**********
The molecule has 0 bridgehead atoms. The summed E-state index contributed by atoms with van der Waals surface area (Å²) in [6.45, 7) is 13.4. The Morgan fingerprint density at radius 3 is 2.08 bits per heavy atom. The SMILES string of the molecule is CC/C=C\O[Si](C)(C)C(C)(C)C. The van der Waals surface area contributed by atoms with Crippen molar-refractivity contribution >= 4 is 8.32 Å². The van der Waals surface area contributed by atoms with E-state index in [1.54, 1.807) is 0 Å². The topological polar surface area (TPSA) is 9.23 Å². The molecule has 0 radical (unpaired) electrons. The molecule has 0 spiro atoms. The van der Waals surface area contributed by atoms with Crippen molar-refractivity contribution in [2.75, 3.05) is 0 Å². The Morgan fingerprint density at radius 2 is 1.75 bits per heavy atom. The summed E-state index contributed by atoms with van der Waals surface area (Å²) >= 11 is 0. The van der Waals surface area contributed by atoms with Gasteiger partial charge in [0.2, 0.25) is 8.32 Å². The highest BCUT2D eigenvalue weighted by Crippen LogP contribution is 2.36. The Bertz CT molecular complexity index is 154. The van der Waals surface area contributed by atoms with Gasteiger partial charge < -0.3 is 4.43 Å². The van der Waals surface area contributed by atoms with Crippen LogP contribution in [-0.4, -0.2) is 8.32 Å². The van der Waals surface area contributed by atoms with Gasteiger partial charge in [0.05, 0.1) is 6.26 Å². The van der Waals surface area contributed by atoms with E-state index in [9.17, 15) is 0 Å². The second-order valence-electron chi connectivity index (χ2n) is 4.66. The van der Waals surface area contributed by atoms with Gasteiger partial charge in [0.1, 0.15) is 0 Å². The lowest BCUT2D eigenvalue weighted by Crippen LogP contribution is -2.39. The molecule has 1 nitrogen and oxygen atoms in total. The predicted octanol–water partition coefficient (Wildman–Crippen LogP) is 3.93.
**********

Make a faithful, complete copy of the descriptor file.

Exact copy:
The molecule has 0 bridgehead atoms. The summed E-state index contributed by atoms with van der Waals surface area (Å²) in [6.45, 7) is 13.4. The Morgan fingerprint density at radius 3 is 2.08 bits per heavy atom. The SMILES string of the molecule is CC/C=C\O[Si](C)(C)C(C)(C)C. The van der Waals surface area contributed by atoms with Crippen molar-refractivity contribution >= 4 is 8.32 Å². The van der Waals surface area contributed by atoms with E-state index in [1.54, 1.807) is 0 Å². The topological polar surface area (TPSA) is 9.23 Å². The molecule has 0 radical (unpaired) electrons. The molecule has 0 spiro atoms. The van der Waals surface area contributed by atoms with Crippen molar-refractivity contribution in [2.75, 3.05) is 0 Å². The Morgan fingerprint density at radius 2 is 1.75 bits per heavy atom. The summed E-state index contributed by atoms with van der Waals surface area (Å²) >= 11 is 0. The van der Waals surface area contributed by atoms with Gasteiger partial charge in [0.2, 0.25) is 8.32 Å². The highest BCUT2D eigenvalue weighted by Crippen LogP contribution is 2.36. The Bertz CT molecular complexity index is 154. The van der Waals surface area contributed by atoms with Gasteiger partial charge < -0.3 is 4.43 Å². The van der Waals surface area contributed by atoms with Crippen LogP contribution in [-0.4, -0.2) is 8.32 Å². The van der Waals surface area contributed by atoms with Gasteiger partial charge in [0.05, 0.1) is 6.26 Å². The van der Waals surface area contributed by atoms with E-state index in [9.17, 15) is 0 Å². The second-order valence-electron chi connectivity index (χ2n) is 4.66. The van der Waals surface area contributed by atoms with Gasteiger partial charge in [0.1, 0.15) is 0 Å². The lowest BCUT2D eigenvalue weighted by Crippen LogP contribution is -2.39. The molecule has 1 nitrogen and oxygen atoms in total. The predicted octanol–water partition coefficient (Wildman–Crippen LogP) is 3.93.